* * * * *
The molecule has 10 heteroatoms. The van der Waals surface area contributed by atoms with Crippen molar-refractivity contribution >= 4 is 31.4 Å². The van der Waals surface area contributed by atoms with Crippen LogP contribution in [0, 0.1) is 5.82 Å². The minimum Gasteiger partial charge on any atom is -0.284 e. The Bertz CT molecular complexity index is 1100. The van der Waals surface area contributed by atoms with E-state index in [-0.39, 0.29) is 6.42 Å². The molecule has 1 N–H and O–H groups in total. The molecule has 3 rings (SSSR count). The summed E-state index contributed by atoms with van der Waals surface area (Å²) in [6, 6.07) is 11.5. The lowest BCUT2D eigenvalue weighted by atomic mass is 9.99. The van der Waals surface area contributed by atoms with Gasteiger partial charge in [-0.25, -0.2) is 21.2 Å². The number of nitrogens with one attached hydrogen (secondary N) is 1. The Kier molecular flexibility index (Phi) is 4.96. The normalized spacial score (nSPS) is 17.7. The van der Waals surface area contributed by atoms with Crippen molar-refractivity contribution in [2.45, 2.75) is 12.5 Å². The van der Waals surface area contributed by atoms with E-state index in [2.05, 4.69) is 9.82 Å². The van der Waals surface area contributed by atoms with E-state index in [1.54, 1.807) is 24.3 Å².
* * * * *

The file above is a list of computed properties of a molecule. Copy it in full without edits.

The molecule has 10 heteroatoms. The van der Waals surface area contributed by atoms with Crippen molar-refractivity contribution >= 4 is 31.4 Å². The van der Waals surface area contributed by atoms with Crippen LogP contribution in [0, 0.1) is 5.82 Å². The minimum Gasteiger partial charge on any atom is -0.284 e. The Bertz CT molecular complexity index is 1100. The van der Waals surface area contributed by atoms with E-state index in [-0.39, 0.29) is 6.42 Å². The molecule has 1 N–H and O–H groups in total. The molecule has 3 rings (SSSR count). The summed E-state index contributed by atoms with van der Waals surface area (Å²) in [6, 6.07) is 11.5. The lowest BCUT2D eigenvalue weighted by atomic mass is 9.99. The van der Waals surface area contributed by atoms with Gasteiger partial charge in [-0.25, -0.2) is 21.2 Å². The number of nitrogens with one attached hydrogen (secondary N) is 1. The Kier molecular flexibility index (Phi) is 4.96. The normalized spacial score (nSPS) is 17.7. The van der Waals surface area contributed by atoms with Crippen molar-refractivity contribution in [2.45, 2.75) is 12.5 Å². The van der Waals surface area contributed by atoms with E-state index in [2.05, 4.69) is 9.82 Å². The van der Waals surface area contributed by atoms with E-state index in [1.54, 1.807) is 24.3 Å².